© All rights reserved Thompson et al. and/or HFES
Lidwell, William, Holden, Kritina and Butler, Jill (2003): Universal Principles of Design: 100 Ways to Enhance Usability, Influence Perception, Increase Appeal, Make Better Design Decisions. 5th ed. Rockport Publishers
Gillan, Douglas J., Holden, Kritina, Adam, Susan, Rudisill, Marianne and Magee, Laura (1992): How Should Fitts' Law be Applied to Human-Computer Interaction?. In Interacting with Computers, 4 (3) pp. 289-313.
The paper challenges the notion that any Fitts' Law model can be applied generally to human computer interaction, and proposes instead that applying Fitts' Law requires knowledge of the users' sequence of movements, direction of movement, and typical movement amplitudes as well as target sizes. Two experiments examined a text selection task with sequences of controlled movements (point-click and point-drag). For the point-click sequence, a Fitts' Law model that used the diagonal across the text object in the direction of pointing (rather than the horizontal extent of the text object) as the target size provided the best fit for the pointing time data, whereas for the point-drag sequence, a Fitts' Law model that used the vertical size of the text object as the target size gave the best fit. Dragging times were fitted well by Fitts' Law models that used either the vertical or horizontal size of the terminal character in the text object. Additional results of note were that pointing in the point-click sequence was consistently faster than in the point-drag sequence, and that pointing in either sequence was consistently faster than dragging. The discussion centres around the need to define task characteristics before applying Fitts' Law to an interface design or analysis, analyses of pointing and of dragging, and implications for interface design.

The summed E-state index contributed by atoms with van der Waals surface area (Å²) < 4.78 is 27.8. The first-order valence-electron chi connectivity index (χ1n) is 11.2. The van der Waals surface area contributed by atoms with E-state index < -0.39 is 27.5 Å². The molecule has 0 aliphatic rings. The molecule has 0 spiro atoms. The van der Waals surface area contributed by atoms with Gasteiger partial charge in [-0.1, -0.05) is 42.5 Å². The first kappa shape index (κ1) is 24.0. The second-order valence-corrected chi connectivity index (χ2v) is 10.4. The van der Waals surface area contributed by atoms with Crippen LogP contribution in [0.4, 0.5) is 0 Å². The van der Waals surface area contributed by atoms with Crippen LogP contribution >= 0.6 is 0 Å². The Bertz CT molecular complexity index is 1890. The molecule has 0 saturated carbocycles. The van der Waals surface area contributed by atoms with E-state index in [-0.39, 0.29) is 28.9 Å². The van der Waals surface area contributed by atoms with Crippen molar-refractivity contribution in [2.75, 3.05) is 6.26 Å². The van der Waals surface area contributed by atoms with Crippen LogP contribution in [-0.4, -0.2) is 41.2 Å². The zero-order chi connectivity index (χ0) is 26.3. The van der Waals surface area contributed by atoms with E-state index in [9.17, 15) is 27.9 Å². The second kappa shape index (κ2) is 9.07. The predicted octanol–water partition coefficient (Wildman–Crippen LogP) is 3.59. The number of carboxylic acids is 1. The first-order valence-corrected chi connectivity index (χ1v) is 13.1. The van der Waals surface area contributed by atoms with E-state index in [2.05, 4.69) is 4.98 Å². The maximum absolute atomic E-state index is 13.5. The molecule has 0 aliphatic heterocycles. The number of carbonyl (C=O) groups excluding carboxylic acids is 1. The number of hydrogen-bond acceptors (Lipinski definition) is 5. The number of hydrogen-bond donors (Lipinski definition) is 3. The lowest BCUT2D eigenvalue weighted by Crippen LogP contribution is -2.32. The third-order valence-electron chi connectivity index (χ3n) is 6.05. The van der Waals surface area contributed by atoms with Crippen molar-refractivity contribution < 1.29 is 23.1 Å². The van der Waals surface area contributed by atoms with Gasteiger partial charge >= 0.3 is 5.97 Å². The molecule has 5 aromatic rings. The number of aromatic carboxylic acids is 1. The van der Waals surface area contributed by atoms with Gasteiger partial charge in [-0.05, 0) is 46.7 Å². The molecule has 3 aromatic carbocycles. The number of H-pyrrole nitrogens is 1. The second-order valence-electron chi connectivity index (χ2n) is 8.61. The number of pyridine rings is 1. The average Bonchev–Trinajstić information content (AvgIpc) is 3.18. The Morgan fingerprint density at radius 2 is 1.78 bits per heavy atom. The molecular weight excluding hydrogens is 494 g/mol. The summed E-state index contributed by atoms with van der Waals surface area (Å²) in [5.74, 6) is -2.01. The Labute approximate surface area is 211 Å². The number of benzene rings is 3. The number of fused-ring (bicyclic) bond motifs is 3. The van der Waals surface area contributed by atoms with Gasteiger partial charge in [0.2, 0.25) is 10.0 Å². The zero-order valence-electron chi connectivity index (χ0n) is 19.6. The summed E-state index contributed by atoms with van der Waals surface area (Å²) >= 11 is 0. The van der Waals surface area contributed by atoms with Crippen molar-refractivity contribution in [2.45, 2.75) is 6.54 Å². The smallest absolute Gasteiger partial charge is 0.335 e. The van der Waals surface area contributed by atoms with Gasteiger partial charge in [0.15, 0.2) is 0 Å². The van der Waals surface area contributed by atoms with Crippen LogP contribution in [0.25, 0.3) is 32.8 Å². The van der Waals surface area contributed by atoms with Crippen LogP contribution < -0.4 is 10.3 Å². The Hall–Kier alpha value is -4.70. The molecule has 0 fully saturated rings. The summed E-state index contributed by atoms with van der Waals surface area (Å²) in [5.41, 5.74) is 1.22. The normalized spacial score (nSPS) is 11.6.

© All rights reserved Gillan et al. and/or Elsevier Science
Gillan, Douglas J., Holden, Kritina, Adam, Susan, Rudisill, Marianne and Magee, Laura (1990): How Does Fitts' Law Fit Pointing and Dragging?. In: Carrasco, Jane and Whiteside, John (eds.) Proceedings of the ACM CHI 90 Human Factors in Computing Systems Conference 1990, Seattle, Washington,USA. pp. 227-234.
Two experiments examined selecting text using a movement sequence of pointing and dragging. Experiment 1 showed that, in the Point-Drag sequence, the pointing time was related to the pointing distance but not to the width of the text to be selected; in contrast, pointing time was related to both the pointing distance and the width of the text in the Point-Click sequence. Experiment 2 demonstrated that both the pointing and dragging times for the Point-Drag sequence were sensitive to the height of the text that was selected. The discussion of the results centers around the application of Fitts' Law to pointing and dragging in a point-drag sequence, proposing that the target for pointing is the leftmost edge of the text to be selected, and the target for dragging is the rightmost edge of the text.
© All rights reserved Gillan et al. and/or ACM Press